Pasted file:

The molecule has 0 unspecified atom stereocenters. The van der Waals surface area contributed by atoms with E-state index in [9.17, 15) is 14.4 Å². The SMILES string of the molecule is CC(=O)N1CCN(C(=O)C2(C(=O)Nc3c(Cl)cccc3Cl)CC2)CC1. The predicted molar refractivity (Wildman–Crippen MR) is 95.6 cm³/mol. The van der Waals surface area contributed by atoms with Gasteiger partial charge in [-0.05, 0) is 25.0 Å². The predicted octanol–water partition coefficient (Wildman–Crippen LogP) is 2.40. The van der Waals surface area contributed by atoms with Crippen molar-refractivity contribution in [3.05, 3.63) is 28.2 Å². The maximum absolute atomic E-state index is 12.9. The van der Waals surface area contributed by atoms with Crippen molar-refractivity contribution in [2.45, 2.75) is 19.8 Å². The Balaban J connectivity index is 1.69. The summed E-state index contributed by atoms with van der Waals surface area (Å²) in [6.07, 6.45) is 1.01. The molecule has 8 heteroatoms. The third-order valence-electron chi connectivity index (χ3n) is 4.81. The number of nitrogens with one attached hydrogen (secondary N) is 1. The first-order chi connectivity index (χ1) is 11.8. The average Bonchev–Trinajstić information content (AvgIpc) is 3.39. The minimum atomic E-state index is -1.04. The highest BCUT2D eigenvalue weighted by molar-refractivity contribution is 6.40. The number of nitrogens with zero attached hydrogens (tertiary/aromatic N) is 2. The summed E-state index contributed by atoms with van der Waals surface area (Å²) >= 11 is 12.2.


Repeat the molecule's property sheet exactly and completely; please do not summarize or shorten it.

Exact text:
The molecule has 0 unspecified atom stereocenters. The van der Waals surface area contributed by atoms with E-state index in [9.17, 15) is 14.4 Å². The SMILES string of the molecule is CC(=O)N1CCN(C(=O)C2(C(=O)Nc3c(Cl)cccc3Cl)CC2)CC1. The predicted molar refractivity (Wildman–Crippen MR) is 95.6 cm³/mol. The van der Waals surface area contributed by atoms with Gasteiger partial charge in [-0.05, 0) is 25.0 Å². The predicted octanol–water partition coefficient (Wildman–Crippen LogP) is 2.40. The van der Waals surface area contributed by atoms with Crippen molar-refractivity contribution in [3.05, 3.63) is 28.2 Å². The maximum absolute atomic E-state index is 12.9. The van der Waals surface area contributed by atoms with Crippen molar-refractivity contribution in [2.45, 2.75) is 19.8 Å². The Balaban J connectivity index is 1.69. The summed E-state index contributed by atoms with van der Waals surface area (Å²) in [6.07, 6.45) is 1.01. The molecule has 8 heteroatoms. The third-order valence-electron chi connectivity index (χ3n) is 4.81. The number of nitrogens with one attached hydrogen (secondary N) is 1. The first-order chi connectivity index (χ1) is 11.8. The average Bonchev–Trinajstić information content (AvgIpc) is 3.39. The minimum atomic E-state index is -1.04. The highest BCUT2D eigenvalue weighted by molar-refractivity contribution is 6.40. The number of nitrogens with zero attached hydrogens (tertiary/aromatic N) is 2. The summed E-state index contributed by atoms with van der Waals surface area (Å²) >= 11 is 12.2.